Posters seem to have played an important role in the image which recent
Olympic organizing committees have sought to project. COJO followed the
same path, ordering two main series of posters from the Graphics and Design
Directorate. The first series illustrated eight themes which the organizers
of the Montréal Games wanted to stress in particular.
Poster: Olympic Stadium
The Olympic Stadium is shown in a synthesis of geometrical drawings
The beaver, called "Amik," was the mascot of the Montréal Olympic
Games. It appears on this poster wearing a ribbon of COJO colors.
This poster is a schematic representation of the official emblem in
motion. Flying in the wind, the COJO flag acts as a rallying point suggesting
Poster: International Youth Camp
The swarm of ideas and attitudes characteristic of modern youth is
illustrated on a background of blue jeans, the favorite dress of young
people. Worn on them are buttons symbolizing love, equality of the sexes,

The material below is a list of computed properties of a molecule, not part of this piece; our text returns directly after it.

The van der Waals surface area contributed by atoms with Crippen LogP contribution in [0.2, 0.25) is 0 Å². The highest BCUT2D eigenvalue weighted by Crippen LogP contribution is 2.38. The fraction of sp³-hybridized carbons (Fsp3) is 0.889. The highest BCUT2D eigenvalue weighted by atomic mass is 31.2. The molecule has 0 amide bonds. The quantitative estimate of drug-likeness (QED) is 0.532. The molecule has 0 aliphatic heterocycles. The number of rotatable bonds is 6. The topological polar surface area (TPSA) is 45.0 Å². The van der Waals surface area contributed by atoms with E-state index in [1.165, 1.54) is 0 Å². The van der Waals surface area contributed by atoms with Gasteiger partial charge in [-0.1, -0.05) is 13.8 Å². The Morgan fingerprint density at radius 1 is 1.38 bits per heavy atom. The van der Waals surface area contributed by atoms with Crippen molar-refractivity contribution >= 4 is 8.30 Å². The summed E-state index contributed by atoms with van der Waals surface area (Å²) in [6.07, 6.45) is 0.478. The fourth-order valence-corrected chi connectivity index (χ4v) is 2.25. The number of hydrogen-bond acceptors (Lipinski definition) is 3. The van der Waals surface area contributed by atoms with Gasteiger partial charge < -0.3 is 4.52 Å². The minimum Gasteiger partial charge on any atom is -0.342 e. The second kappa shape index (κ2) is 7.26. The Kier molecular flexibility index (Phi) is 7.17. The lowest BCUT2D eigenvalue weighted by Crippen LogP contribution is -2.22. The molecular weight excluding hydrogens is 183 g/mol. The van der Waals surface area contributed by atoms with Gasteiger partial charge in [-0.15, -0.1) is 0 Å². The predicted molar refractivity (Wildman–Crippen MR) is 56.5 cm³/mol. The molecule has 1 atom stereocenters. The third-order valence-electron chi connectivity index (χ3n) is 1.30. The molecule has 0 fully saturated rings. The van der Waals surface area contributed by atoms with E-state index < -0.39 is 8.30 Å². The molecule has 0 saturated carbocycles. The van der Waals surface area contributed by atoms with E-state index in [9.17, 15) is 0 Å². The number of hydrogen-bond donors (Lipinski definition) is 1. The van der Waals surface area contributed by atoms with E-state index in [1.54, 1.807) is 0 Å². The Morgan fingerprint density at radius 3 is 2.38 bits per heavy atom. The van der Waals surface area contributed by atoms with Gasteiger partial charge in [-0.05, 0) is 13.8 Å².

return to nature, the search for spiritual values, personal harmony, and
the need for brotherhood.
Poster: Olympia and Montréal
The historical tie which now links Olympia and Montréal is represented
by the sculptured head of a Greek athlete on a background of the Montréal
Poster: Kingston 1976
The six boat classes in the yachting program appear on this poster.
Water is represented by waves in COJO colors.
Poster: Olympic Flame
Like a goddess from Olympus, a young Greek woman is a reminder of the
origin and antiquity of the Olympic Flame, the sacred fire which inspires
the runner and leads him to victory.
The second series of posters commissioned by COJO illustrated the twenty-one
sports on the program of the Games of the XXI Olympiad. Each was intended
to communicate the action and immediacy of its sport. The Graphics and
Design Directorate, therefore, preferred photographic techniques to drawings,
where the results might have been colored by the artist's personal interpretation.
In the search for authenticity and using well defined selection criteria,
COJO representatives visited Olympic sites in Munich and selected twenty-one
color transparencies from among some 200,000 photos. Each photo had to
be suitable for enlargement and reproduction, show readily apparent motion
not contrary to the rules or special techniques of the sports, and be as
spectacular as possible.
( Source document: Official
Report 1976, Vol. 1, page 320)